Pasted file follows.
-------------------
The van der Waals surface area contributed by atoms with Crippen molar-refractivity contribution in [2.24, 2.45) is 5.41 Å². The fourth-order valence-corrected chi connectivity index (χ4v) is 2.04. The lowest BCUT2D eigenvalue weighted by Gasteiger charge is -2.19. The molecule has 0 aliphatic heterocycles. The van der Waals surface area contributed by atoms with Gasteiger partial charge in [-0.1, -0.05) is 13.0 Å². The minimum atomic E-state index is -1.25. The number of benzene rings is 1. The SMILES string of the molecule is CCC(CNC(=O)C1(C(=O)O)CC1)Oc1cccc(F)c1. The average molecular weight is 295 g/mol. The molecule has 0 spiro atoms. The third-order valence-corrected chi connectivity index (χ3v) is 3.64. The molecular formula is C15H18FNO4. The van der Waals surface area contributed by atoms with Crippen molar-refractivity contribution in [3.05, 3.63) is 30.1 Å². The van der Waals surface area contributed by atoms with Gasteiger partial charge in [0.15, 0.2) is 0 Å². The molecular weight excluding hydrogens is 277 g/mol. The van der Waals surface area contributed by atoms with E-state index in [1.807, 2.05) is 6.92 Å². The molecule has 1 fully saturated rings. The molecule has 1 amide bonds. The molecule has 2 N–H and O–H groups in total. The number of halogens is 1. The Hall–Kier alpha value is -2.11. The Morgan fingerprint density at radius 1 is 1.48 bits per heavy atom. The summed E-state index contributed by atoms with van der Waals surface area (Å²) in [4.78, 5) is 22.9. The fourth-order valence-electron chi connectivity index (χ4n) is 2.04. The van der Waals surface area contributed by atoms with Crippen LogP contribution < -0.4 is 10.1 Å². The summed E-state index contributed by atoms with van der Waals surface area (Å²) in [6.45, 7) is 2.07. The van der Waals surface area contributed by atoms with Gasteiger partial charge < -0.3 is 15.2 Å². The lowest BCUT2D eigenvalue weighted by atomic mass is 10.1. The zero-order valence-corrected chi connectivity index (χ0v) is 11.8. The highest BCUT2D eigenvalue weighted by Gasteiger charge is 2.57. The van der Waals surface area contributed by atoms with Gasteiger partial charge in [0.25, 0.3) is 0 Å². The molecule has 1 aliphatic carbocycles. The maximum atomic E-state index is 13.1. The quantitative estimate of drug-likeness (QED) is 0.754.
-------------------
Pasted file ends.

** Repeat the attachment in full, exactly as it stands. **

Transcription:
The van der Waals surface area contributed by atoms with Crippen molar-refractivity contribution in [2.24, 2.45) is 5.41 Å². The fourth-order valence-corrected chi connectivity index (χ4v) is 2.04. The lowest BCUT2D eigenvalue weighted by Gasteiger charge is -2.19. The molecule has 0 aliphatic heterocycles. The van der Waals surface area contributed by atoms with Gasteiger partial charge in [-0.1, -0.05) is 13.0 Å². The minimum atomic E-state index is -1.25. The number of benzene rings is 1. The SMILES string of the molecule is CCC(CNC(=O)C1(C(=O)O)CC1)Oc1cccc(F)c1. The average molecular weight is 295 g/mol. The molecule has 0 spiro atoms. The third-order valence-corrected chi connectivity index (χ3v) is 3.64. The molecular formula is C15H18FNO4. The van der Waals surface area contributed by atoms with Crippen molar-refractivity contribution in [3.05, 3.63) is 30.1 Å². The van der Waals surface area contributed by atoms with Gasteiger partial charge in [0.15, 0.2) is 0 Å². The molecular weight excluding hydrogens is 277 g/mol. The van der Waals surface area contributed by atoms with E-state index in [1.807, 2.05) is 6.92 Å². The molecule has 1 fully saturated rings. The molecule has 1 amide bonds. The molecule has 2 N–H and O–H groups in total. The number of halogens is 1. The Hall–Kier alpha value is -2.11. The Morgan fingerprint density at radius 1 is 1.48 bits per heavy atom. The summed E-state index contributed by atoms with van der Waals surface area (Å²) in [4.78, 5) is 22.9. The fourth-order valence-electron chi connectivity index (χ4n) is 2.04. The van der Waals surface area contributed by atoms with Crippen LogP contribution < -0.4 is 10.1 Å². The summed E-state index contributed by atoms with van der Waals surface area (Å²) in [6.45, 7) is 2.07. The van der Waals surface area contributed by atoms with Gasteiger partial charge < -0.3 is 15.2 Å². The lowest BCUT2D eigenvalue weighted by atomic mass is 10.1. The zero-order valence-corrected chi connectivity index (χ0v) is 11.8. The highest BCUT2D eigenvalue weighted by Gasteiger charge is 2.57. The van der Waals surface area contributed by atoms with Gasteiger partial charge in [0.25, 0.3) is 0 Å². The molecule has 1 aliphatic carbocycles. The maximum atomic E-state index is 13.1. The quantitative estimate of drug-likeness (QED) is 0.754.